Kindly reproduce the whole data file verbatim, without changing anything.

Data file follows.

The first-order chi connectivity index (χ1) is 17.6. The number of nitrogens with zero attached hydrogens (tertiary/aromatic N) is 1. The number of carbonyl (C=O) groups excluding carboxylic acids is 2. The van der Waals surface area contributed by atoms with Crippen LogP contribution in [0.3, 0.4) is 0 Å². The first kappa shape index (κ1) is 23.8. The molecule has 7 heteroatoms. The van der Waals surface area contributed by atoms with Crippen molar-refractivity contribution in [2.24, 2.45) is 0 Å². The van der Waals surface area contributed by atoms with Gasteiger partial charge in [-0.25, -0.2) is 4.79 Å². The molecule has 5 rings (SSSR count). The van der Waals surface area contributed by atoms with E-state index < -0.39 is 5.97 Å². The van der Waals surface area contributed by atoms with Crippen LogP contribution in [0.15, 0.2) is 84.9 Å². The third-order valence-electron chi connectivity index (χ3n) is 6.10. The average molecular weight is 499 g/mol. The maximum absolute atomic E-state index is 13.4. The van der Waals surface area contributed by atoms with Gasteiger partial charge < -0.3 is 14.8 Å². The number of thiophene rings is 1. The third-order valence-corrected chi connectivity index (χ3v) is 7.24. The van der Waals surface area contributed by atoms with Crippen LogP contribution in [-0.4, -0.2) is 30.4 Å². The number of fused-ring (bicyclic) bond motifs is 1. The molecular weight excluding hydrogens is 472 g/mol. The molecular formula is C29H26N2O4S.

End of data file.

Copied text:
The first-order chi connectivity index (χ1) is 17.6. The number of nitrogens with zero attached hydrogens (tertiary/aromatic N) is 1. The number of carbonyl (C=O) groups excluding carboxylic acids is 2. The van der Waals surface area contributed by atoms with Crippen LogP contribution in [0.3, 0.4) is 0 Å². The first kappa shape index (κ1) is 23.8. The molecule has 7 heteroatoms. The van der Waals surface area contributed by atoms with Crippen molar-refractivity contribution in [2.24, 2.45) is 0 Å². The van der Waals surface area contributed by atoms with Gasteiger partial charge in [-0.25, -0.2) is 4.79 Å². The molecule has 5 rings (SSSR count). The van der Waals surface area contributed by atoms with E-state index < -0.39 is 5.97 Å². The van der Waals surface area contributed by atoms with Crippen LogP contribution in [0.15, 0.2) is 84.9 Å². The third-order valence-electron chi connectivity index (χ3n) is 6.10. The average molecular weight is 499 g/mol. The maximum absolute atomic E-state index is 13.4. The van der Waals surface area contributed by atoms with Gasteiger partial charge < -0.3 is 14.8 Å². The number of thiophene rings is 1. The third-order valence-corrected chi connectivity index (χ3v) is 7.24. The van der Waals surface area contributed by atoms with Crippen LogP contribution in [-0.4, -0.2) is 30.4 Å². The number of fused-ring (bicyclic) bond motifs is 1. The molecular weight excluding hydrogens is 472 g/mol. The molecular formula is C29H26N2O4S.